September Shop Prices fell by 0.6% compared to a 0.4% decrease in August. This is the highest rate of decline since May 2018…..Non-Food prices fell by 1.7% in September compared to August’s decrease of 1.5%. It is the highest rate of decline since May 2018.

So according to their numbers relative real wages are surging but as to the consequences well Kim Syms got it right I think.

Too blind to see it
Too blind to see what you were doing
Too blind to see it
Too blind to see what you were doing.

As to the wider issue these numbers move the UK further away from a recession as they suggest a small ( 0.03%) boost on a quarterly basis and a stronger annual one.

Meanwhile in other news Bank of England Governor Mark Carney has flown all the way to Boston in the United States to lecture us all on climate change.

Asked about his views on climate change and potential divestments from fossil fuel firms, Carney said a more effective approach would be to help companies, including automakers and energy producers, move to lower emissions.

“It’s not just about divestment,” he said. Better, he said, would be “to put capital into an energy company, that’s going from oil-and-coal heavy to a renewable mix, that they wouldn’t otherwise do if they didn’t get the capital.” ( Reuters)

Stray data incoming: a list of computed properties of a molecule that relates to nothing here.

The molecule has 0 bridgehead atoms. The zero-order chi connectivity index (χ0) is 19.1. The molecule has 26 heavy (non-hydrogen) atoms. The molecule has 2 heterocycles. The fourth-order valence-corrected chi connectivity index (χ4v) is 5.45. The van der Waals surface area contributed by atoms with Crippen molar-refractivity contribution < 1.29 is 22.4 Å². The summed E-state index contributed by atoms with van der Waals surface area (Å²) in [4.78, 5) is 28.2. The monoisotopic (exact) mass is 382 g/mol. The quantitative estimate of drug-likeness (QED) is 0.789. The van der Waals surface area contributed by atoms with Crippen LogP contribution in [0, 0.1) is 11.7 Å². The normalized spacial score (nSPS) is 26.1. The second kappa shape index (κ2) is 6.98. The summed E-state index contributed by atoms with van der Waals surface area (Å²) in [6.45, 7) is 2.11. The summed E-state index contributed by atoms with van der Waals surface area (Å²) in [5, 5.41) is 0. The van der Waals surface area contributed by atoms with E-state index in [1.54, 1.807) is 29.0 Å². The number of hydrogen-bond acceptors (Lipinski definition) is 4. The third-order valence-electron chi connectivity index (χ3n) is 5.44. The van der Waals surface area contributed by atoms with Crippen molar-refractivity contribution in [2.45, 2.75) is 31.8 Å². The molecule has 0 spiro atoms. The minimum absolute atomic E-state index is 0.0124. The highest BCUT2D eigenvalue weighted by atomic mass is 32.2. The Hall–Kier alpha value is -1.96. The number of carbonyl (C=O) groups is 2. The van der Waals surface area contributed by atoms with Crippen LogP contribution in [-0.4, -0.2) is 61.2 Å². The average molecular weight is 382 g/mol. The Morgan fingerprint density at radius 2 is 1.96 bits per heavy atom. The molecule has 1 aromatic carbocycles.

He did however find time to remind us that his priority remains The Precious! The Precious!

Carney said the British central bank would probably cut the countercyclical capital buffer that it sets for banks to zero, from 1% now, if the economy – which faces the prospect of a no-deal Brexit shock – took a hit.

The Investing Channel

 

 

UK wages growth, employment and unemployment all weaken in a worrying sign

Today merges several of our themes as a rather packed diary sees Bank of England Governor Mark Carney give evidence to Parliament just as the latest employment and wages data are released. There are various matters which make have him breaking out in a cold sweat. One is the rally in the UK Pound £ to US $1.266 which even he may be able to talk down. The next is the rise in annual wage growth above 4% which in the past has been regarded as something of a threshold for considering interest-rate increases. Of course that is likely to go the way that the 7% unemployment rate did! That of course raises the next issue of how the unemployment rate has fallen below 4% being chased by an equilibrium unemployment rate which is apparently now 4.25%.

It was only yesterday that I pointed out that Dave ( Sir David to his friends) Ramsden of the Bank of England was still churning out the failed Ivory Tower output gap methodology.

From my perspective, I also think spare capacity might not have opened up that much despite that weakness in underlying growth,

Also tucked away in a really dull speech about longer-term trends Sir Jon Cunliffe made the case for more policy activism.

But, taken together with other changes in the economy – such as changes in the labour market which appear to have led to some flattening of the wage Phillips curve and